In other tattoo-related news, British tourist Naomi Coleman was deported from Sri Lanka for having a tattoo of Buddha on her arm. Senior immigration official Chulananda Perera said that this was for Coleman's protection, partly because 'some Sri Lankans could get offended' at the insulting image. Coleman, 37, responded: 'If there is a rule like this, Sri Lankan authorities should clearly say that Buddha tattoos are banned. I am a practicing Buddhist and Buddhism is all about compassion and kindness.'

Jeffrey Chapman too has a problem with a tattoo. Soon to face trial for first-degree murder, this 32-year-old Kansas man is worried that his tattoo might influence the case. A motion filed by his defence attorney for a tattoo artist to be allowed to visit the jail and cover up the marking, explains: 'The fact that he has "Murder" tattooed [as a mirror image in large capital letters] across his neck is irrelevant to the State's case and extremely prejudicial to Mr. Chapman if introduced at trial or observed by the jury.'
Sheriff Brian Bellendir pointed out in response that the jail isn't a licensed tattooing facility and doesn't wish to transport Chapman to an official tattoo parlour for the procedure. Chapman plans to wear a turtleneck to his trial this summer.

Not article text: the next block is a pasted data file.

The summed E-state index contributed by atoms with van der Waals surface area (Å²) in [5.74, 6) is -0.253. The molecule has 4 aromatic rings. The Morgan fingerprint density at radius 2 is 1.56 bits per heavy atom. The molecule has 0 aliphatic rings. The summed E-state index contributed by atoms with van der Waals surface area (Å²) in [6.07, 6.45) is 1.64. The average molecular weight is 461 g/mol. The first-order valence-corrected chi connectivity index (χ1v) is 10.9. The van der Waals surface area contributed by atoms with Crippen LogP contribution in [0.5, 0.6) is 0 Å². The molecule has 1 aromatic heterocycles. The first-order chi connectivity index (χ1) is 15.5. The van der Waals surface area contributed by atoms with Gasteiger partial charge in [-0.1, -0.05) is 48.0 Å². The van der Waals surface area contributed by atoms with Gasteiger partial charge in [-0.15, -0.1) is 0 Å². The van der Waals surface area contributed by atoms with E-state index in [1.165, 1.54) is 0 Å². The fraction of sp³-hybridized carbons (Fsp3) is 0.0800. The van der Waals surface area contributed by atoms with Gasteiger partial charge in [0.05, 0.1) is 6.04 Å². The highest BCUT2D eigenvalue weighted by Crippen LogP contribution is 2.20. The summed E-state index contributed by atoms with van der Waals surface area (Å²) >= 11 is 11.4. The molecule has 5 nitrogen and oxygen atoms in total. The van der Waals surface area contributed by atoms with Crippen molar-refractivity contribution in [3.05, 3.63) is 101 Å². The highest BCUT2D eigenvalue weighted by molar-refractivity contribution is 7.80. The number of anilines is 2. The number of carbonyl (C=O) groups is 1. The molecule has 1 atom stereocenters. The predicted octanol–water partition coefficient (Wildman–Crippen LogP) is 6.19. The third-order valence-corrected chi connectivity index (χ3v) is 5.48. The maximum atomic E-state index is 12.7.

Police in Rhode Island are after a man who approached the clerk at a Providence-area convenience store and shouted 'Give me the money!' while wielding a potato. After the clerk chased him off with a baseball bat, the man took the potato to a nearby dry cleaner's, where he had slightly more success - clerk Anna Jung gave him the only thing in the till, a counterfeit $20 note.

Finally, speaking for Pennsylvania's Excela Westmoreland Hospital, Jennifer Miele says that staff 'noticed an inordinate amount of foot traffic to one room - rather than visitors who stayed for an hour or more, they saw people coming and going in a matter of minutes'. Surveillance camera footage soon revealed why. Lori L. Sullenberger, 37, has now been charged with selling heroin from her hospital room and the intensive care unit. Each bearing the label 'Bingo', 342 individual doses of heroin were removed from the premises.
Sullenberger has admitted to injecting heroin into her IV line.